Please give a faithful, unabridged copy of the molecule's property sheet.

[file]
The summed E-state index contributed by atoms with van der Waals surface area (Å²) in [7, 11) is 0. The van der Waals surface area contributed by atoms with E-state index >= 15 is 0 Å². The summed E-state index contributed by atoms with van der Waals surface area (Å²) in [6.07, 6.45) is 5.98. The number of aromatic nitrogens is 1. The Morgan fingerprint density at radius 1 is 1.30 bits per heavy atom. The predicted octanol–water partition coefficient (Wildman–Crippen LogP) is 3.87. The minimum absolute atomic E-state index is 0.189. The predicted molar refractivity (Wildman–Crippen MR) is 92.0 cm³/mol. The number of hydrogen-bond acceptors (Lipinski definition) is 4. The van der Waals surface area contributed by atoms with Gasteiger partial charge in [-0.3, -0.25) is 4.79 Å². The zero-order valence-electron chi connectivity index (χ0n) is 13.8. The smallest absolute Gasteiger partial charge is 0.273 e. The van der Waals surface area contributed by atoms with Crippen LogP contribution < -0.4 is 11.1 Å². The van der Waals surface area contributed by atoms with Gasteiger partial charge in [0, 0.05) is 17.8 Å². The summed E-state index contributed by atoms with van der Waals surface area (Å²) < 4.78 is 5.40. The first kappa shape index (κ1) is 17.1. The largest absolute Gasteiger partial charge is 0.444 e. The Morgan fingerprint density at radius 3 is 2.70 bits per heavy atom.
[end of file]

The summed E-state index contributed by atoms with van der Waals surface area (Å²) in [7, 11) is 0. The van der Waals surface area contributed by atoms with E-state index >= 15 is 0 Å². The summed E-state index contributed by atoms with van der Waals surface area (Å²) in [6.07, 6.45) is 5.98. The number of aromatic nitrogens is 1. The Morgan fingerprint density at radius 1 is 1.30 bits per heavy atom. The predicted octanol–water partition coefficient (Wildman–Crippen LogP) is 3.87. The minimum absolute atomic E-state index is 0.189. The predicted molar refractivity (Wildman–Crippen MR) is 92.0 cm³/mol. The number of hydrogen-bond acceptors (Lipinski definition) is 4. The van der Waals surface area contributed by atoms with Gasteiger partial charge in [-0.3, -0.25) is 4.79 Å². The zero-order valence-electron chi connectivity index (χ0n) is 13.8. The smallest absolute Gasteiger partial charge is 0.273 e. The van der Waals surface area contributed by atoms with Crippen LogP contribution < -0.4 is 11.1 Å². The van der Waals surface area contributed by atoms with Gasteiger partial charge in [0, 0.05) is 17.8 Å². The summed E-state index contributed by atoms with van der Waals surface area (Å²) < 4.78 is 5.40. The first kappa shape index (κ1) is 17.1. The largest absolute Gasteiger partial charge is 0.444 e. The Morgan fingerprint density at radius 3 is 2.70 bits per heavy atom.